News - Asbestos found in new buildings in African countries despite a call for an international ban
Anthesis Consulting Group details the issue of Asbestos being found in new buildings and construction projects in multiple African countries, and its unfortunate continued use in the construction sector.
Continent of Africa
Asbestos is being used in the majority of African countries despite outcries for an international ban on the dangerous construction material, and despite the knowledge people now have regarding the fatal dangers of Asbestos.
Once a popular building material, asbestos is banned in more than 60 countries worldwide. When disturbed it releases small airborne fibres that penetrate deep into the lungs. Breathing them in can lead to an acute reaction with pneumonia-like symptoms. Chronic exposure can lead to lung scarring, pleural disease, Asbestosis, mesothelioma and even Asbestos related lung cancer.
Globally, the World Health Organisation (WHO) estimates that 125,000 people lose their lives as a result of Asbestos related disease every single year, with the continent of Africa contributing significant amounts to the death toll.
At the time of writing it is understood that Asbestos is still being used, or through a lack of legislation enforcement, can be purchased in the following African countries;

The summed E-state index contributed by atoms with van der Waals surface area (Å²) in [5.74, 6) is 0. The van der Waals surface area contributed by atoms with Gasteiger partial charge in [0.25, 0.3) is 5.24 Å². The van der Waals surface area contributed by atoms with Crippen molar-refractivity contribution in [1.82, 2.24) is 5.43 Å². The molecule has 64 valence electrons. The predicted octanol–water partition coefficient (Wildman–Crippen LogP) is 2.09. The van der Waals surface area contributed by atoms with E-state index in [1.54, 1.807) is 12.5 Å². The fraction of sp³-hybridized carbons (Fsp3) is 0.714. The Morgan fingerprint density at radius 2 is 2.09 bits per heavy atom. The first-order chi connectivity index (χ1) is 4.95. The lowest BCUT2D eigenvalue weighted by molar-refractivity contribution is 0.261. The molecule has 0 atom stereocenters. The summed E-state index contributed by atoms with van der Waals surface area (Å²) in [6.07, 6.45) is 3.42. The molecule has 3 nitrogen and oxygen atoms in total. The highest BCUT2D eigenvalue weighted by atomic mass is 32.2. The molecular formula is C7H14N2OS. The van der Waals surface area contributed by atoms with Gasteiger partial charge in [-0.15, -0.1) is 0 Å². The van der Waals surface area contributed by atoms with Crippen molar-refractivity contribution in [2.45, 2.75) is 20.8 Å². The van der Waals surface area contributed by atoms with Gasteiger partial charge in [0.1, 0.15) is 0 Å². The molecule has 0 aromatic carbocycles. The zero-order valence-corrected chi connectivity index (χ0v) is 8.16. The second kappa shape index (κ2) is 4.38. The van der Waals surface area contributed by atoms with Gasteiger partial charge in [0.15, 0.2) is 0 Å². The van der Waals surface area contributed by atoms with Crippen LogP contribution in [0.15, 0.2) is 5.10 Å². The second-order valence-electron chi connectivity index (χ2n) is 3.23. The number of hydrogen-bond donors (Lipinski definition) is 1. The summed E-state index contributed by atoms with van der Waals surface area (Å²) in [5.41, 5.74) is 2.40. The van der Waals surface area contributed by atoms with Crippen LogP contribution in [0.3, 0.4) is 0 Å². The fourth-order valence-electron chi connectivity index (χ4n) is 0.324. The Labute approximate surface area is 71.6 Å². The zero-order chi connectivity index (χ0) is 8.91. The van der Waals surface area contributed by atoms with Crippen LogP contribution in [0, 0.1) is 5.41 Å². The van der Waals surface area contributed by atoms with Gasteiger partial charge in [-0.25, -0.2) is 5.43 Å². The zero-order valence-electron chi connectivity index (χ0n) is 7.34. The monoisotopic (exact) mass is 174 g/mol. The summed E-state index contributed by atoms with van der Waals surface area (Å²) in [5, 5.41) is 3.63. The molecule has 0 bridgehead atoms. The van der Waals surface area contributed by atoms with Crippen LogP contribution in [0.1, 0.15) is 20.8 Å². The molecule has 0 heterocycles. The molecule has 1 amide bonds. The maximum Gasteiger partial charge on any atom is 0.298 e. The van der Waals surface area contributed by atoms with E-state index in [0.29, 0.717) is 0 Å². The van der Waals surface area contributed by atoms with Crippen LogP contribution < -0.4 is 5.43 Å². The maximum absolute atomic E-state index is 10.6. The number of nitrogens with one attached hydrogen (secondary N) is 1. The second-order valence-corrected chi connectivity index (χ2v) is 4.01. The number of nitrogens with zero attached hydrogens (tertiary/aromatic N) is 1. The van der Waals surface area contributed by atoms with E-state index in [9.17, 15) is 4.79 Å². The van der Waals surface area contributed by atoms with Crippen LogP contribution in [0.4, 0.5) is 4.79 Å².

Angola, Benin, Botswana, Burkina Faso, Burundi, Cabo Verde, Cameroon, Central African Republic (CAR), Chad, Comoros, Democratic Republic of the Congo, Djibouti, Republic of the Congo, Cote d'Ivoire, Equatorial Guinea, Egypt, Eritrea, Eswatini (formerly Swaziland), Ethiopia, Gabon, Gambia, Ghana, Guinea, Guinea-Bissau, Kenya, Lesotho, Liberia, Libya, Madagascar, Malawi, Mali, Mauritania, Mauritius, Morocco, Mozambique, Namibia, Niger, Nigeria, Rwanda, Sao Tome and Principe, Senegal, Seychelles, Sierra Leone, Somalia, South Sudan, Sudan, Swaziland (renamed to Eswatini), Tanzania, Togo, Tunisia, Uganda, Zambia, Zimbabwe
Prohibitions are now in place in the following African countries:
Algeria, Gabon, Malta, Mauritius, Mozambique, South Africa.
“The World Health Organization’s policy on asbestos is unequivocal and asbestos-related diseases can and should be prevented. The most efficient way to prevent direct and secondary exposures to asbestos is to stop the production and use of all forms, including chrysotile,” said Dr Matshidiso Moeti, WHO Regional Director for Africa.
The only way to reduce the hazards of Asbestos in the construction industry is to prohibit the use of Asbestos Containing Materials (ACMs) (voluntarily and legislatively), use safer substitute materials, and proactively manage the remaining residual risk from each of the activities that are associated with Asbestos exposure.
From a legal and ethical point of view, employers must understand that prevention to exposure is paramount and where this is not possible they must assess the work and provide their employees with the appropriate procedures, control measures, personal protective equipment and respiratory protective equipment. Any existing current legislation must be adhered to, and a best practice guideline implemented.
Only by collectively acknowledging that there is a risk from ACMs in the construction industry and addressing that risk can we play our part in putting an end to unnecessary asbestos related deaths.